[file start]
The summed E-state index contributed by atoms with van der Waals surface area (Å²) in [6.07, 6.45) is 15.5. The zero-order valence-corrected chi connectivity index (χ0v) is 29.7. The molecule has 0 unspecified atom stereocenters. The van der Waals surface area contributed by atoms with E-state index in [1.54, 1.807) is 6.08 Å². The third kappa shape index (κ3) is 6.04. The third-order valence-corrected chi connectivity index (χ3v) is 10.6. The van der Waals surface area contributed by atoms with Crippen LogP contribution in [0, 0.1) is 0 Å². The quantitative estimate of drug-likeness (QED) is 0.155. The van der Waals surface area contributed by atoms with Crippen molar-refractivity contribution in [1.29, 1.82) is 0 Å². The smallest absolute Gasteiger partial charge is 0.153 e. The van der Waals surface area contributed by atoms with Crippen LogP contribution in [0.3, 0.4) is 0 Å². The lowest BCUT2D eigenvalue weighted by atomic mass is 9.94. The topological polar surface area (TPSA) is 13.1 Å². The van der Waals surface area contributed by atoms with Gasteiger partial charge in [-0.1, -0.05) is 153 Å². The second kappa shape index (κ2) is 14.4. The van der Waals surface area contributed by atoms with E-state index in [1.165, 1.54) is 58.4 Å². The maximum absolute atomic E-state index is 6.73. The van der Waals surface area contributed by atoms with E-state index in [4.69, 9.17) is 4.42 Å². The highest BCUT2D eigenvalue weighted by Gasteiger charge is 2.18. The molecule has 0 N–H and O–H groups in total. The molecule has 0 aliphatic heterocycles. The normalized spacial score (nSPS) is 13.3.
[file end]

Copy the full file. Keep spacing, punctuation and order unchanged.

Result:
The summed E-state index contributed by atoms with van der Waals surface area (Å²) in [6.07, 6.45) is 15.5. The zero-order valence-corrected chi connectivity index (χ0v) is 29.7. The molecule has 0 unspecified atom stereocenters. The van der Waals surface area contributed by atoms with E-state index in [1.54, 1.807) is 6.08 Å². The third kappa shape index (κ3) is 6.04. The third-order valence-corrected chi connectivity index (χ3v) is 10.6. The van der Waals surface area contributed by atoms with Crippen LogP contribution in [0, 0.1) is 0 Å². The quantitative estimate of drug-likeness (QED) is 0.155. The van der Waals surface area contributed by atoms with Crippen molar-refractivity contribution in [1.29, 1.82) is 0 Å². The smallest absolute Gasteiger partial charge is 0.153 e. The van der Waals surface area contributed by atoms with Crippen LogP contribution in [0.3, 0.4) is 0 Å². The lowest BCUT2D eigenvalue weighted by atomic mass is 9.94. The topological polar surface area (TPSA) is 13.1 Å². The van der Waals surface area contributed by atoms with Gasteiger partial charge in [-0.1, -0.05) is 153 Å². The second kappa shape index (κ2) is 14.4. The van der Waals surface area contributed by atoms with E-state index in [1.165, 1.54) is 58.4 Å². The maximum absolute atomic E-state index is 6.73. The van der Waals surface area contributed by atoms with E-state index in [4.69, 9.17) is 4.42 Å². The highest BCUT2D eigenvalue weighted by Gasteiger charge is 2.18. The molecule has 0 N–H and O–H groups in total. The molecule has 0 aliphatic heterocycles. The normalized spacial score (nSPS) is 13.3.